Should my Dad (86) with Alzheimer's have surgery on skin cancer melanoma?

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My father is an 86 year old with early stage dementia and Alzheimer's. He continues to decline and most days cannot remember the previous day.

My wife is the primary caregiver and he lives with us in our home.

We are torn with our decision on many different levels and are seeking some advice from others who may have faced similar decisions with the elderly and cancer

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My father has had melanoma removed and now we know that it is in the lymph nodes and he also has dementia , but don't know if he should have surgery to remove the lymph nodes or not, I'm thinking just leave alone , I'm thinking it will make the dementia worse and my mother is the caregiver and it would be harder on her.
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My father had 2 or 3 larger patches of melanoma removed. The dermatologist used a local anesthetic with him and didn't give any follow-up cancer treatment. He was about 85 at the time. As far as we could tell, the cancer did not show up elsewhere in his last years of life.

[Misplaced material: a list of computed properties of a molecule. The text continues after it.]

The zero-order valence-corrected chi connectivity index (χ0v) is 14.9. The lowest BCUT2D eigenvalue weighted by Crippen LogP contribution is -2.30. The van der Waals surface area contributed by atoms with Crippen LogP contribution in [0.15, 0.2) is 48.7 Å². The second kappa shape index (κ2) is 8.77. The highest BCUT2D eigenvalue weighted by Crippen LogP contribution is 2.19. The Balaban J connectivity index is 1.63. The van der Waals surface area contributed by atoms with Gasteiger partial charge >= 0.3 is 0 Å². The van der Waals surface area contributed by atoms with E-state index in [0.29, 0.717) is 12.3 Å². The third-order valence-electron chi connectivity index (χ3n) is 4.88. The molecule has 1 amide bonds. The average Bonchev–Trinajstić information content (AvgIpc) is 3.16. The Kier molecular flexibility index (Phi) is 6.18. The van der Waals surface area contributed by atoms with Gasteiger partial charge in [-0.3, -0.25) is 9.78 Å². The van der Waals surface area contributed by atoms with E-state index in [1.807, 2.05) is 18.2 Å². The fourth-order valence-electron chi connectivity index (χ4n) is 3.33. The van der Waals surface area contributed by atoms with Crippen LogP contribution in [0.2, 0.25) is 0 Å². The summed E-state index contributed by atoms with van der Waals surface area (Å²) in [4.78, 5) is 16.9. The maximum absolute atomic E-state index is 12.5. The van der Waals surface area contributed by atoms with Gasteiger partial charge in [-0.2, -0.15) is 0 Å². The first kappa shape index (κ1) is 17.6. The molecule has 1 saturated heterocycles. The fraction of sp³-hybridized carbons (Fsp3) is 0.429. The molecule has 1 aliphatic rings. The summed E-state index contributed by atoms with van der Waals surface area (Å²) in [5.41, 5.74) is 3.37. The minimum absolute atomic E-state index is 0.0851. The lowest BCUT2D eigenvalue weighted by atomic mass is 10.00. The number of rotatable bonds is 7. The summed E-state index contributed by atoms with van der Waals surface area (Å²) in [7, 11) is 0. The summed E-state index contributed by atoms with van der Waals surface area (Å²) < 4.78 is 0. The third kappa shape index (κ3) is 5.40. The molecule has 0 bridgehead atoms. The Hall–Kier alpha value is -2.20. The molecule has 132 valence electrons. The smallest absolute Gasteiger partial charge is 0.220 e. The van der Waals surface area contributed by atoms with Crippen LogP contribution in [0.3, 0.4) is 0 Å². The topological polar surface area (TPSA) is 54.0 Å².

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Sodaman5, is the mole a small simple mole or a larger one buried deep into the skin? How complex would the surgery be? Out-patient or over-night hospital stay? Would chemo be required or not? There are a lot of different scenarios.

My Dad [93] is always having skin cancer moles removed.... his are done right in the Dermatologist's office, a numbing shot is given in the spot where the mole is located, the mole is dug out, stitches are done, bandaged, and sent home. Nothing else is needed except a follow-up visit. Dad got his skin cancer due to helping his Dad out on the farm in the fields, back in the 1920's and 1930's.